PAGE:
But it’s not all about installing charging stations. There are several heavy electric truck programmes too. About NZ$229,000 has been allocated to large-scale civil construction company Dempsey Wood to buy two heavy electric trucks in a pilot programme. One truck will be a tipper trucker and the other will be fitted with an attenuator for a traffic safety vehicle. “Few HEVs currently operate in the construction industry, and this trial will help to establish their viability and gain high visibility for the results,” the statement reads.

Meanwhile, retailer The Warehouse Group has been allocated NZ$257,287 to lease four electric trucks to demonstrate the capability of such trucks for daily home deliveries. Each truck will drive more than 250 kilometers a day and will visit up to 4,000 customers a year. The Warehouse Group has separately committed to changing 30% of its vehicles to electric by the end of the year.

Other projects include Blackwell Motors being granted NZ$115,425 for a wholly electric Isuzu truck that the company will loan to clients so that they can carry out their own trials. KAM Transport has been granted NZ$150,000 to replace a 24-tonne diesel truck that transports chilled and frozen products to restaurants and wholesalers with an electric Isuzu truck. “The project will help KAM Transport identify how and when to electrify its fleet of over 30 trucks.”

There are also numerous other electric vehicle-related projects that have received funding.

Shocker slump in revenues and profits for MaxiTRANS

Trailer maker MaxiTRANS has reported poor financial results for the 2018-19 financial year, with a fall in revenues of 14% down to A$352 million (US$237.96 million). Net profit after tax declined from an A$10 million profit to a A$17.7 million loss.

Australia’s financial year runs from July to June. At the time of writing, one Australian dollar equals US$0.68.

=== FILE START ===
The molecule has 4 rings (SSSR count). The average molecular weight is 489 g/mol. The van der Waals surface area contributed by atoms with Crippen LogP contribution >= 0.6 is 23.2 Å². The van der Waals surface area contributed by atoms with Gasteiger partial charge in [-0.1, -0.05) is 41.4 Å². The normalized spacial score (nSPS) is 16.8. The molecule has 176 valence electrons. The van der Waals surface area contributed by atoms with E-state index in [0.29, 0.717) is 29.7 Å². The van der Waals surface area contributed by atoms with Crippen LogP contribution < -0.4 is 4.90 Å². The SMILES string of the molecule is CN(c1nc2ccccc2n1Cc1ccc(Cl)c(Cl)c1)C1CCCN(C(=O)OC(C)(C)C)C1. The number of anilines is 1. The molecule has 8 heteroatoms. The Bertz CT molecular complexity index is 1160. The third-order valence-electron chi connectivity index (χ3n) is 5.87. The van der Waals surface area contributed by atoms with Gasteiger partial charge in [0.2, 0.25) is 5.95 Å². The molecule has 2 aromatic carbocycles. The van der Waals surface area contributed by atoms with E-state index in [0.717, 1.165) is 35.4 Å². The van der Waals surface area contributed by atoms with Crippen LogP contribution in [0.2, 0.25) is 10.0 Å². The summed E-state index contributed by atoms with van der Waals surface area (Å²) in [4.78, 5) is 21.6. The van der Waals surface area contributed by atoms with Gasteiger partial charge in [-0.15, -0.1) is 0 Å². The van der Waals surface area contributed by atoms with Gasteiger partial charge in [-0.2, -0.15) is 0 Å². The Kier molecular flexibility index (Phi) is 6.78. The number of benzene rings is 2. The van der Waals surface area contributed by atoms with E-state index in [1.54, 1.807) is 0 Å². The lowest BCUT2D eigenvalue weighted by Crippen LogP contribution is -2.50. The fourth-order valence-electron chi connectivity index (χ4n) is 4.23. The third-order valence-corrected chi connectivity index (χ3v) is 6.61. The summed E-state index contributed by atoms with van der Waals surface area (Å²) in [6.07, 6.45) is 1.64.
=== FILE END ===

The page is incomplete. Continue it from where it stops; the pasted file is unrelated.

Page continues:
MaxiTRANS blames weak economic conditions throughout the Australian economy for having an adverse effect on its results. In the second half of the financial year, underlying business in the commercial vehicle spare parts market was 5 to 10% below the prior corresponding period in the second half of the 2018 financial year.

“This resulted in H2 FY2019 trailer sales being 100-150 units below expectations,” the company said.

Looking forward, the company said that despite a small improvement in confidence after the recent general election, economic conditions “remain difficult.”

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Jim Wilson, Australia Correspondent

Sydney-based journalist and photojournalist, Jim Wilson, is the Australia Correspondent for FreightWaves. Since beginning his journalism career in 2000, Jim has primarily worked as a business reporter, editor, and manager for maritime publications in Europe, the Middle East, Asia, and Australia. He has won several awards for logistics-related journalism and has had photography published in the global maritime press. Jim has also run publications focused on human resources management, workplace health and safety, venture capital, and law. He holds a degree in law and legal practice.